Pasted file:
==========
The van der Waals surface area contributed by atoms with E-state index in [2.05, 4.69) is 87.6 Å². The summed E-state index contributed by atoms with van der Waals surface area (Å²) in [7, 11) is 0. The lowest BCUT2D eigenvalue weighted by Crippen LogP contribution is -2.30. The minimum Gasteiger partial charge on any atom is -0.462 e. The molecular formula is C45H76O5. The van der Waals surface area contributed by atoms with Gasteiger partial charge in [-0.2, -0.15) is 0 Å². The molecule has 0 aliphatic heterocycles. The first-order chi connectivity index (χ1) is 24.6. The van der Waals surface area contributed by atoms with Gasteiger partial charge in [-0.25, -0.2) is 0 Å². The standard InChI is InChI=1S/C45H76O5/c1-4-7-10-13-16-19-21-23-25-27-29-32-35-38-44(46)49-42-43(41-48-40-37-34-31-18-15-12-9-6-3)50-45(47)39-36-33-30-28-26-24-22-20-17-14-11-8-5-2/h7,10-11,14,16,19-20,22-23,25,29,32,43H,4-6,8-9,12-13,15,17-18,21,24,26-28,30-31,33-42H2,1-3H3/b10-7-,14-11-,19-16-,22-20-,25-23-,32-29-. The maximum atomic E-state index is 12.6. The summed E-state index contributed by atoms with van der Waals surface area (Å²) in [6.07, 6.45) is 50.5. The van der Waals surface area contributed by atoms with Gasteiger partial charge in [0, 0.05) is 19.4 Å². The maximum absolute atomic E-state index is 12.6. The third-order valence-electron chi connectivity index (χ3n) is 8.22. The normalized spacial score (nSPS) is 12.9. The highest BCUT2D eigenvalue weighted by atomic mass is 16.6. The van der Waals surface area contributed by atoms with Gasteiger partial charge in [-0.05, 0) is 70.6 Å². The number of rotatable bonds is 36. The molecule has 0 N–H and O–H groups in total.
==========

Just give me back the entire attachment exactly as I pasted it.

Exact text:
The van der Waals surface area contributed by atoms with E-state index in [2.05, 4.69) is 87.6 Å². The summed E-state index contributed by atoms with van der Waals surface area (Å²) in [7, 11) is 0. The lowest BCUT2D eigenvalue weighted by Crippen LogP contribution is -2.30. The minimum Gasteiger partial charge on any atom is -0.462 e. The molecular formula is C45H76O5. The van der Waals surface area contributed by atoms with Gasteiger partial charge in [-0.2, -0.15) is 0 Å². The molecule has 0 aliphatic heterocycles. The first-order chi connectivity index (χ1) is 24.6. The van der Waals surface area contributed by atoms with Gasteiger partial charge in [-0.25, -0.2) is 0 Å². The standard InChI is InChI=1S/C45H76O5/c1-4-7-10-13-16-19-21-23-25-27-29-32-35-38-44(46)49-42-43(41-48-40-37-34-31-18-15-12-9-6-3)50-45(47)39-36-33-30-28-26-24-22-20-17-14-11-8-5-2/h7,10-11,14,16,19-20,22-23,25,29,32,43H,4-6,8-9,12-13,15,17-18,21,24,26-28,30-31,33-42H2,1-3H3/b10-7-,14-11-,19-16-,22-20-,25-23-,32-29-. The maximum atomic E-state index is 12.6. The summed E-state index contributed by atoms with van der Waals surface area (Å²) in [6.07, 6.45) is 50.5. The van der Waals surface area contributed by atoms with Gasteiger partial charge in [0, 0.05) is 19.4 Å². The maximum absolute atomic E-state index is 12.6. The third-order valence-electron chi connectivity index (χ3n) is 8.22. The normalized spacial score (nSPS) is 12.9. The highest BCUT2D eigenvalue weighted by atomic mass is 16.6. The van der Waals surface area contributed by atoms with Gasteiger partial charge in [-0.05, 0) is 70.6 Å². The number of rotatable bonds is 36. The molecule has 0 N–H and O–H groups in total.